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Posted 17 Apr 2013

LINQ vs ADO.Net - A Practical Overview

, 17 Apr 2013
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From a developer's perspective, a comparative article


Even though on a low level, LINQ may itself use subsets of ADO - this article focuses more on the programming aspect as a comparison between the two. I am also aware of the slight difference in "run-time" speed, in terms of data access times. However, again - we focus on differences during the development or "design-time" aspect thereof.

About ADO.Net

ADO.Net is an acronym for Advanced Data Objects. It is a subset of the .Net framework. The first versions which were "non .Net", were separate libraries for accessing data. However, as the of .Net Framework it has been incorporated as part thereof.

Accessing SQL based databases using ADO.Net is fast and efficient. However, data is often returned as different types or custom types, and have to be cast or formatted into usable or .Net or native types.

However, when working with web services, like WCF Services and Silverlight, it's a breeze to query data, compile the objects and send them across the service.

I will not go into a too detailed discussion regarding ADO.Net as it's been used for a long time and that is how most of the .Net developers access data.

About LINQ

LINQ is an acronym for Language INtegrated Query. For the purpose of this article, which focuses on C#, .Net and MS-SQL based data mainly, you may understand LINQ as the following: C# Syntax like SQL.

You must understand that any possible collection of objects can be queries with LINQ, where SQL is mostly related to data and querying databases. For example, you may query the Windows file system (like your C drive) as if it were a database or a collection of data - however, we will not look at that during this article.

The reason why LINQ is (or can be) so popular with developers, and me at least, is that it allows you to stay in your native programming language (C# in this instance) and query data, or any other collection of objects for that matter. Another nice feature, is the comparable native types it uses to build and return these objects.

Another problem I have with LINQ, is that it basically creates "it's own" version of the objects returned. This is not really a problem - and actually, it's one of the best features. It does a lot of the work for you. Let me explain. If you go through the process of creating a new database, it's data structures, communication layers, business rules, data entry and exist points, and start working with larger projects where such data libraries are shared between teams, you can imagine how complicated the SQL, Stored Procedures, etc. can get. As well as where things (like business rules) are located, in the database, or in the libraries. (But that is another can of worms for another article)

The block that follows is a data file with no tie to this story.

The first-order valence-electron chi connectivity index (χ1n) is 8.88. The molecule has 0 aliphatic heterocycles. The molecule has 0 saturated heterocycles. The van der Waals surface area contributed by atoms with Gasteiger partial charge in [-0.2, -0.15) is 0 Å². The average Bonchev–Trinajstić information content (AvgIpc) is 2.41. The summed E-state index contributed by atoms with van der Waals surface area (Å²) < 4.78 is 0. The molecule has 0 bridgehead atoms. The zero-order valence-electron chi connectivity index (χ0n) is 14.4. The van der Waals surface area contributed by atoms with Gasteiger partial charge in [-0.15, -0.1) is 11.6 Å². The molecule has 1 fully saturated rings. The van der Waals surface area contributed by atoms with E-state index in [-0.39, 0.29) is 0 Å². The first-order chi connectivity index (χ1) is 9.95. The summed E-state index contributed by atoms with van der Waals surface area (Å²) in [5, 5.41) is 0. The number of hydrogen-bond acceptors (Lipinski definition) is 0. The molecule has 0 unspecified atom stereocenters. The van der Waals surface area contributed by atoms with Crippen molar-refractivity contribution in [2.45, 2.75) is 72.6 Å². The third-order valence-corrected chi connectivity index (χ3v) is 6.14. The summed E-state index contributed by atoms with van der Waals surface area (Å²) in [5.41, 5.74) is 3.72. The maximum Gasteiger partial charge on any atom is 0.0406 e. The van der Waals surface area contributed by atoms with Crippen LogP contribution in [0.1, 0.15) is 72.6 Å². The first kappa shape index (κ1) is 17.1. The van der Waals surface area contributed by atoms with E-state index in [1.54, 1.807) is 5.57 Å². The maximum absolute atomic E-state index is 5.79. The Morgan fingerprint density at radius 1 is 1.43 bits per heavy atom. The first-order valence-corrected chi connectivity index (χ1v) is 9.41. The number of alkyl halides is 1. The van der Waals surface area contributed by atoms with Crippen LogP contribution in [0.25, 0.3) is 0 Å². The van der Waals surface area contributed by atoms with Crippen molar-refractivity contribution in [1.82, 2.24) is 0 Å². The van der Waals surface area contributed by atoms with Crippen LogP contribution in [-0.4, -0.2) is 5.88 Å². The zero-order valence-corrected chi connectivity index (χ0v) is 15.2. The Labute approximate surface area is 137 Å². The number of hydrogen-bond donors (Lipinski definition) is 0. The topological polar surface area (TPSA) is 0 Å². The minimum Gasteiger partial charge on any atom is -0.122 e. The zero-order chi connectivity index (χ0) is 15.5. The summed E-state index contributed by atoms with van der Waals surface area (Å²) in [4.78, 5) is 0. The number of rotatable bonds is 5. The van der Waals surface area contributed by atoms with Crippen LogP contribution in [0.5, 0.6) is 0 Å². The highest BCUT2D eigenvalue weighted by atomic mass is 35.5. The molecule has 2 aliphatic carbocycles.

But let's get back to that problem I started the previous paragraph with - the issue I have, if you query (lets say) the user table, it will build user objects based on the data structure. If you then want to send this across a WCF service for instance, it creates a very hairy and difficult scenario to overcome. You have to either work some black magic with inheritance or even darker magic with WCF data contracts and really get your hands dirty in the WCF frameworks. However, it's so cumbersome you may actually completely get side-tracked and forget you are actually working with data, fetching it and returning it - and not communication layers and protocols. Another way, is to recreate each class or object entity, and write interfaces, or perhaps try and only work with native types in the methods. Other ways may exist, but this entire situation is a bit of a sticky one - I'm working on better ways to handle them every year. I will publish an article on my best solution in the near future.

However, if your application is less widely scoped, lets say, you have a typical .Net Windows App (WPF or Win-Forms) over a fast company network, linked to a database server - you will regret not using LINQ. It's only problematic when you start combining WCF or web services and LINQ.

Data Structure for Article

For the comparative nature of this article we will look at a single table with the following structure:

Practical ADO.Net

Lets have a look at the ADO.Net code. It should look very familiar if you have accessed databases before.

First, we create a data entity object, by creating a class with the same structure as the table. This is automatically done when using LINQ:

public class ADO_UserEntity
        public ADO_UserEntity()
            id = 0;
            firstNames = "";
            lastName = "";
            emailAddress = "";
            password = "";
        private int id;
        public int Id
            get { return id; }
            set { id = value; }

        private string firstNames;
        public string FirstNames
            get { return firstNames; }
            set { firstNames = value; }

        private string lastName;
        public string LastName